Can use of high sensitivity troponin (0 and 2 hrs) avoid unnecess | 55296
Clinical & Experimental Cardiology

Clinical & Experimental Cardiology
Open Access

ISSN: 2155-9880

Can use of high sensitivity troponin (0 & 2 hrs) avoid unnecessary hospital admissions and save money?

World Heart Congress

May 22- 24, 2017 Osaka, Japan

Imran Tahir

Worcestershire Acute Hospitals NHS Trust, UK

Posters & Accepted Abstracts: J Clin Exp Cardiolog

Abstract :

Background: Every four minutes someone is admitted to hospital suffering from a heart attack or a chest pain event in the UK, totaling over 150,000 hospitalizations a year. Chest pain is one of the most common presentations in the emergency department and quite a few of them get admitted as low risk ACS patients. With the developments in technology, we have increasingly sensitive troponin assays available. Previous-generation troponin assays have been used as diagnostic and prognostic markers in acute coronary syndrome patients and for risk stratification to guide triage decisions and aid in treatment selection. New, high-sensitivity troponin assays represent an important advance with added sensitivity for cardiac myocyte necrosis. High-sensitivity troponin assays detect concentrations of the same proteins that conventional sensitivity assays are aimed at detecting, just in much lower concentrations. Objective: The purpose of the study is to investigate if high sensitivity troponin can avoid unnecessary admission and save money. Method: We did the retrospective data analysis for 100 patients presenting in the emergency department of University hospitals Birmingham in the month of March 2016. All adult patients admitted with the diagnosis of ACS were included in the study. Results: We included 100 patients admitted with the diagnosis of ACS under the medical team in the month of March 2016. 86% patients had a serial troponin done during the admission. Rest of the 14% had a single troponin done. Only 8% patients had a raise in the serial troponin, rest of them was discharged home. The average length of stay was 33 hours. Discussion: Based on the results of this data analysis, it has been highlighted that considering the use of high sensitivity troponins at 0 and 2 hours coupled with appropriate risk stratification of patients presenting with chest pain in the Emergency department, can possibly help in safely discharging a major percentage of patients and avoiding unnecessary admissions to the hospital. At the same time it has made possible to achieve the above objectives within the NHS policy of 4 hours breech time for the Emergency department. Conclusion: We have 5-10 patients every day presenting to the emergency department with chest pain. About 50% of them get admitted with the diagnosis of ACS. 86% of our patients could have been potentially discharged home by using high sensitivity troponin at 0 and 2 hours and hence could have avoided 86% admissions. This in turn could have saved quite some money. With the growing pressure in the emergency departments due to ever increasing number of patients all these high sensitivity tests could potentially make some difference.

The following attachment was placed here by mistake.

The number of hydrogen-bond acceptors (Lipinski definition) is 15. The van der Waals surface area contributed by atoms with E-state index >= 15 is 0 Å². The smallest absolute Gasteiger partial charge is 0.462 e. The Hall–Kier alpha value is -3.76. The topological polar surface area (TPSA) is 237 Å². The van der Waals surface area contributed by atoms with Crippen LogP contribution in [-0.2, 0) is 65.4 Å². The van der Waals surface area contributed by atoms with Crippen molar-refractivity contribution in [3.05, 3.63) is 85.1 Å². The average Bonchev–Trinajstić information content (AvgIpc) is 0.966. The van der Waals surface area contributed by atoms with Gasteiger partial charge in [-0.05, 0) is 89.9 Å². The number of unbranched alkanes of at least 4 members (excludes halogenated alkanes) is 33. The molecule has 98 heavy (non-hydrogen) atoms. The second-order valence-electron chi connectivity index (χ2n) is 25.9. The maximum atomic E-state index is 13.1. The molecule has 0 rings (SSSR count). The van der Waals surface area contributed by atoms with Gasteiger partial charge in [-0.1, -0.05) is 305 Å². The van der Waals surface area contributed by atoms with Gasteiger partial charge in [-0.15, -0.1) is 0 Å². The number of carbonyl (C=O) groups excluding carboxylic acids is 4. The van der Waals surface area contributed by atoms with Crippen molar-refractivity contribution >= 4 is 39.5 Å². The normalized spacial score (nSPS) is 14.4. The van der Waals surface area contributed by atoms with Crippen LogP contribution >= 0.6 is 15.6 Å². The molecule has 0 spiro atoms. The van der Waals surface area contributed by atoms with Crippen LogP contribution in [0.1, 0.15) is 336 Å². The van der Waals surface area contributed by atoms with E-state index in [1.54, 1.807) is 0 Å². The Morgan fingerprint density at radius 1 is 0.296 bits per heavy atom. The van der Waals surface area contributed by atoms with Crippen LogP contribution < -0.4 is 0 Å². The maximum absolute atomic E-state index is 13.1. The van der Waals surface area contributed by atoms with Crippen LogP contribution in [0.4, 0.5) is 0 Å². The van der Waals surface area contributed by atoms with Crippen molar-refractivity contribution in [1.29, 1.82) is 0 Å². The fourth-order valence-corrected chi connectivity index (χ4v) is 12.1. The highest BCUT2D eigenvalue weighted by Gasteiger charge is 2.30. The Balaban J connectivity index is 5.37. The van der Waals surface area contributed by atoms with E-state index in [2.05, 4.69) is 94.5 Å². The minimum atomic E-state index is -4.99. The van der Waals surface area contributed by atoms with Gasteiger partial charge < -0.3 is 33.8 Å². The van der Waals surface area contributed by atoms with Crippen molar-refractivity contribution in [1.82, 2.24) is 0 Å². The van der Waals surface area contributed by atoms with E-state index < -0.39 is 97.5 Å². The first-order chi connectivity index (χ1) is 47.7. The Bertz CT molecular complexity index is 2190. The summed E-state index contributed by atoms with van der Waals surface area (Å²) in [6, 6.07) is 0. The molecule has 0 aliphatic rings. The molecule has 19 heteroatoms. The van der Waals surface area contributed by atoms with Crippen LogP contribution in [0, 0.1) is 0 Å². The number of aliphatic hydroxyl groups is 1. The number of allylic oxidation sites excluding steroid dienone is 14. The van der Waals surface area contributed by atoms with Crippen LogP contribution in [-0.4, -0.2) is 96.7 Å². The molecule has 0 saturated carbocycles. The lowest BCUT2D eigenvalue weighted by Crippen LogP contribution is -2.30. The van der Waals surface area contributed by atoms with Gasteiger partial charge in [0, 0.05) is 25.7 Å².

Biography :